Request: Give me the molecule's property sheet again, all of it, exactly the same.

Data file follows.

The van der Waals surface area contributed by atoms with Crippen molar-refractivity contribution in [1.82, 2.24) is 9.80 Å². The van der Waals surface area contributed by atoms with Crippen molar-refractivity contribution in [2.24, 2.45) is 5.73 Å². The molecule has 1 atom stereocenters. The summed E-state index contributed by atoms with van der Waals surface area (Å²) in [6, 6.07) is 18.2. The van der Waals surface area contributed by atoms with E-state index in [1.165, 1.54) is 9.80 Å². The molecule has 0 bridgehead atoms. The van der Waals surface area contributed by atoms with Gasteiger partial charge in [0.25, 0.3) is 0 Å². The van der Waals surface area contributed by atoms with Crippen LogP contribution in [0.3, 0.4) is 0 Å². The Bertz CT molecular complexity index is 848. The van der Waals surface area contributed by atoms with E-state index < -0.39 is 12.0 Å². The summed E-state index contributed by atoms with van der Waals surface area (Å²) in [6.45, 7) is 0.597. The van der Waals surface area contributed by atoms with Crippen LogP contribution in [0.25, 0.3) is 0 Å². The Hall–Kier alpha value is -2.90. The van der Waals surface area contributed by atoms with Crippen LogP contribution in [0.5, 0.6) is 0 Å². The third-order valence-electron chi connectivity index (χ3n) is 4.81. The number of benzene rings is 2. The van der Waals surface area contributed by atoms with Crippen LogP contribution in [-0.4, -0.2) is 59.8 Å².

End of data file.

The van der Waals surface area contributed by atoms with Crippen molar-refractivity contribution in [1.82, 2.24) is 9.80 Å². The van der Waals surface area contributed by atoms with Crippen molar-refractivity contribution in [2.24, 2.45) is 5.73 Å². The molecule has 1 atom stereocenters. The summed E-state index contributed by atoms with van der Waals surface area (Å²) in [6, 6.07) is 18.2. The van der Waals surface area contributed by atoms with E-state index in [1.165, 1.54) is 9.80 Å². The molecule has 0 bridgehead atoms. The van der Waals surface area contributed by atoms with Gasteiger partial charge in [0.25, 0.3) is 0 Å². The van der Waals surface area contributed by atoms with Crippen LogP contribution in [0.3, 0.4) is 0 Å². The Bertz CT molecular complexity index is 848. The van der Waals surface area contributed by atoms with E-state index < -0.39 is 12.0 Å². The summed E-state index contributed by atoms with van der Waals surface area (Å²) in [6.45, 7) is 0.597. The van der Waals surface area contributed by atoms with Crippen LogP contribution in [0.25, 0.3) is 0 Å². The Hall–Kier alpha value is -2.90. The van der Waals surface area contributed by atoms with Crippen LogP contribution in [0.5, 0.6) is 0 Å². The third-order valence-electron chi connectivity index (χ3n) is 4.81. The number of benzene rings is 2. The van der Waals surface area contributed by atoms with Crippen LogP contribution in [-0.4, -0.2) is 59.8 Å².